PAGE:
Matt Luke tries to pull together shattered Ole Miss program
The task of pulling together Mississippi's shattered football program is now in the hands of interim coach Matt Luke.
The 40-year-old was promoted from co-offensive coordinator on Thursday night in the stunning aftermath of coach Hugh Freeze's resignation for a ''pattern of personal misconduct'' that started with the school's investigation into a call to an escort service .
It's just the latest issue facing the embattled Rebels.
While Luke has been an assistant at Ole Miss during Freeze's entire five-plus year tenure, his name has not been linked to the ongoing NCAA investigation of the program. Luke also has deep family ties to the university and north Mississippi, playing offensive line for the Rebels from 1995-98.
Now he has a 12-game audition for the full-time job.
It's not an ideal situation , but it's not completely bleak either.
''Matt is a great coach,'' Bjork said when announcing Thursday the school was turning the program over to Luke . ''He's a leader. He's a rock. He's an Ole Miss Rebel. And I'm confident - and especially even more confident after watching him address the team - that he will lead this team and program through this difficult time.''
Bjork also noted that Wesley McGriff, the team's defensive coordinator, has been promoted to associate head coach. Luke was not immediately available for interviews in the aftermath of Freeze's resignation.
Luke is now in charge of a program that still has a talented roster - especially on offense - but is in the midst of long-running NCAA investigation that's already caused the school to impose a one-year bowl ban for the upcoming season.
The offense features several promising young players, including sophomores like quarterback Shea Patterson, left tackle Greg Little and receivers A.J. Brown and D.K. Metcalf.
Luke needs to hold on to them to have success. But it is unclear if any players on the current roster will transfer in the wake of Freeze bombshell.
Bjork said ''it's hard to say'' if there will be any roster changes. He said players are currently in summer workouts and several are in summer school. They'll also have a few days off before preseason camp on Aug. 2.
''We will give them space. We will listen,'' Bjork said. ''And whatever they decide to do, we will support them.''
The Ole Miss program was under a lot of stress even before Freeze's resignation. The Rebels are in the middle of an NCAA rules infractions case that includes 21 charges of academic, booster, and recruiting misconduct. Fifteen of those allegations are currently classified as Level I, which the NCAA deems most serious.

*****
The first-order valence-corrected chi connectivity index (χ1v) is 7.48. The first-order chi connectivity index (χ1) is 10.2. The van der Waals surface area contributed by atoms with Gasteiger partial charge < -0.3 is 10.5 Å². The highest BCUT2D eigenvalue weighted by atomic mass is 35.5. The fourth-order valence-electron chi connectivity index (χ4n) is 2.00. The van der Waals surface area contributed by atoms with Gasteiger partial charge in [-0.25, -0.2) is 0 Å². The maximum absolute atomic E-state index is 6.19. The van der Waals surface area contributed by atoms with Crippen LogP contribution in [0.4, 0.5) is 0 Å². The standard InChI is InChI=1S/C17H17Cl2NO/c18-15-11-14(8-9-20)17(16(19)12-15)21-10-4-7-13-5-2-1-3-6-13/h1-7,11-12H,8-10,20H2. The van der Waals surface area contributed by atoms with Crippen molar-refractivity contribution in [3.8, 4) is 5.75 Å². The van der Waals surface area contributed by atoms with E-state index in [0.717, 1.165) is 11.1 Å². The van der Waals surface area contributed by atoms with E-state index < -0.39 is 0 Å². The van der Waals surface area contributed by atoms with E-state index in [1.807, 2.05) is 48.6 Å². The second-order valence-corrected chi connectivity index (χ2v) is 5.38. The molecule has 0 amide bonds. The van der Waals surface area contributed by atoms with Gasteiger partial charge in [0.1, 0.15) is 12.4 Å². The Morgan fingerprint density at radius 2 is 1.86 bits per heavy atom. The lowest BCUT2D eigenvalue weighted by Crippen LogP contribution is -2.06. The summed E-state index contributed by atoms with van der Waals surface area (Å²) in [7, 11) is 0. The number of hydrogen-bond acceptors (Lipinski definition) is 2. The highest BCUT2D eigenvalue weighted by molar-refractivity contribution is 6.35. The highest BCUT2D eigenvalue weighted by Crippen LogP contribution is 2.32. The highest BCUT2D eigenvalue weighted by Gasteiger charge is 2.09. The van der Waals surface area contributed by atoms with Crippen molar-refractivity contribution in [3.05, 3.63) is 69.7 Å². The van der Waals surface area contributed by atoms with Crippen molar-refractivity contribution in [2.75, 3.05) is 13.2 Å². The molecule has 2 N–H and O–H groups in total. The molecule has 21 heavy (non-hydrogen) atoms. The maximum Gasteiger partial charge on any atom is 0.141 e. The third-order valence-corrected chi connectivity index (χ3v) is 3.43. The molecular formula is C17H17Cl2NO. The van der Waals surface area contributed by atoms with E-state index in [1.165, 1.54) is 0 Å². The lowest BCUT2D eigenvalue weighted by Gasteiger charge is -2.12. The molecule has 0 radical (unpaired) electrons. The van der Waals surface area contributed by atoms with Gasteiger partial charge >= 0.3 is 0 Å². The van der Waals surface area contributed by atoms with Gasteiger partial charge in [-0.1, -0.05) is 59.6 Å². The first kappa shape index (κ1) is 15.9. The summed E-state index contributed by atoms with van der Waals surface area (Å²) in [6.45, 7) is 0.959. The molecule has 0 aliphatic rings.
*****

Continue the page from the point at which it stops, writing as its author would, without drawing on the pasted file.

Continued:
The school has already self-imposed several sanctions, including the postseason ban, scholarship restrictions and recruiting restrictions. More penalties could be coming after an NCAA decision in the case, which is expected later this year.
It remains to be seen if Freeze's resignation will hurt or help Ole Miss when it argues its case in front of the NCAA infractions committee. The school has staunchly defended Freeze in the past, saying the coach emphasized rules compliance during his tenure.
Bjork indicated on Thursday that view hadn't changed. He added that Freeze's resignation is strictly because of personal conduct and not related to the NCAA investigation.
''He has an established record that's well documented in terms of how he ran the program around compliance,'' Bjork said. ''And we still believe in that.''
One small silver lining for Ole Miss is that the program should be on solid financial footing whenever officials hire a full-time coach - whether that's Luke or someone else.
Freeze had multiple years remaining on a contract that paid him more than $5 million annually. Bjork said that if Freeze had not resigned, he would have been fired with cause under a morals clause in the contract.
Because of that, the AD said there is ''no buyout, no settlement'' moving forward.
But money can't fix the Rebels in the immediate future.
Freeze was allowed to address coaches and players after he announced his resignation and Bjork said the meeting was tough.
''I saw some heads go down, as you might expect, but I thought (the players) handled it very maturely,'' Bjork said. ''Several of them came up and hugged me and Matt Luke and the coaches and from what I could tell initially, they're ready to move forward.''
More AP college football: http://collegefootball.ap.org and https://twitter.com/AP-Top25 .